Critics will complain that we are conflating apples and oranges, casting the net of blame too widely or being unfair. What we are in fact doing is the unavoidable task of drawing connections between words that begin with hypocrisy and chauvinistic bluster, continue on into the promotion of intolerance, fear and hatred, and finally, in the hands of the most extreme, erupt into unconscionable acts of violence. This progression needs to be addressed as much at its source as its outcome if the trend is to be reversed.
Too few voices and organizations in Arab and Muslim societies, and the Arab-American community for that matter, repudiate much of the rhetoric that ultimately, when taken to its logical conclusion by demented murderers, leads to this kind of appalling violence. Their default position is to cite various injustices and to ask others to understand the motives for violence by pointing to a double standard argument or other rationalizations. This approach means that most of Arab societies, and many in the Arab and Muslim American communities, are in effect opting for silence. This doesn't mean that this silent or ambivalent majority condones murderous acts by extremist fanatics, far from it. But these massacres in Egypt and Iraq demonstrate that everyone has a responsibility to be more vigilant and to recognize that the language of hate and intolerance can ultimately lead to unspeakable violence and should not be tolerated and countered by responsible choices.
In our own country, the most vociferous proponents of the Arab and Muslim victimization narrative, those who blame the West, especially America or "the white man," for all the ills that befall the Arabs and Muslims, and those who most loudly advocate against the legal and societal harassment of Arabs and Muslims in the United States, take full advantage, as they are entitled to, of the American system and find shelter in the comfort and security of its freedoms. The damage they do in being the loudest and most anti-American voices emanating from the vulnerable Arab and Muslim immigrant communities, who already feel besieged, is to provide ammunition to the demagogues and profiteers of racism and peddlers of hate and fear of Arab and American Muslims, and to empower and encourage the worst racist and chauvinistic tendencies in this country. Minorities in this country have achieved their communal and collective objectives by working the system as they redefine it, and gaining support and power by courageous but peaceful confrontation with injustices, by use of the law and the political system, and not by rejecting the system as inherently corrupt and uncorrectable. And certainly not by murdering unarmed military personnel or civilians, or by plotting to blow up planes or public squares.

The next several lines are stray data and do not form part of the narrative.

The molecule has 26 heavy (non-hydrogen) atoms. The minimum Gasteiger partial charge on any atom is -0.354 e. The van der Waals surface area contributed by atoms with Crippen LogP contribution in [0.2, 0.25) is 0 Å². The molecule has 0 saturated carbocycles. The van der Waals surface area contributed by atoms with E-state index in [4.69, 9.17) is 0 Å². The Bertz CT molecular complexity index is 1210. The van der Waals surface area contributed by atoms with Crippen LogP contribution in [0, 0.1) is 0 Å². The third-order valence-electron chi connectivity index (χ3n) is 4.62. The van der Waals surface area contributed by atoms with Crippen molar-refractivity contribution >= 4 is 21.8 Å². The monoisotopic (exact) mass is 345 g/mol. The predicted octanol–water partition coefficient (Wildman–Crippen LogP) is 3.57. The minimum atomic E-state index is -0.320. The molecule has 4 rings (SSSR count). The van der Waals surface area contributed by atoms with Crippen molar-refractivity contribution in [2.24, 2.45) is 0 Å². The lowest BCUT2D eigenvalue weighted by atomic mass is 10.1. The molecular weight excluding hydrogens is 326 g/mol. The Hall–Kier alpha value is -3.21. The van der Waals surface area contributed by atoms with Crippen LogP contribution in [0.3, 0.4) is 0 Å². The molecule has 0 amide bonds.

For Arab and Muslim Americans silence is not a safe option. No group is more vulnerable to the consequences of the next terror attack, or to policies based on fear and exclusion. What happens, and does not happen, in the Arab and Muslim world matters here at home. This assertion needs no explanation after September 11, 2001. The relentless wars against minorities, and not just Christians in the Middle East, whether official, societal or even just criminal, waged by those who aim to divide the world into large, mutually-exclusive and warring religious and ethnic blocks is not just a threat to America and its values. It is a specific and imminent danger to Arab and Muslim Americans, who must, for their own urgent necessity, oppose such politics and rhetoric. They need to develop a higher degree of honesty in their discourse and demand that a more elevated sense of responsibility be conveyed and articulated by their elites and leaderships.
The present tragic course of events, with mal-distribution of power and resources in the Arab and Muslim world, and a deepening sense of victimization that is increasingly directed at the West, especially America, and its friends and allies, will eventually break through the coercive measures that have thus far maintained the intrinsically unstable status quo. If serious change is not effected in short order, this dam will burst and after that comes the deluge. Ideas, deeds, programs and a modicum of peace in Palestine are urgently needed to give a fighting chance to forces of moderation and sanity everywhere.
To survive, and to compete globally, Arab and Muslim societies need to embrace their cultural, religious and ethnic mosaics, and view their diversity as strength rather than weakness. They need to embrace a culture that values not only individual rights and foregrounds the role of the citizen in political and social life, but minority rights as well. The values of pluralism, peaceful resolution of disputes and inclusivity are the only effective antidote to the poison of extremism and extremist violence. Embracing these values will require a change in social and political culture, and for that, every Arab, and Arab and Muslim American, must take up their share of the responsibility. They must speak publicly and courageously for these values here and in the Middle East. The price of silence is prohibitive. The forces of fanaticism, violence and exclusion must not be allowed to prevail.
Ziad Asali is President of the American Task Force on Palestine. Hussein Ibish is a Senior Fellow at the American Task Force on Palestine.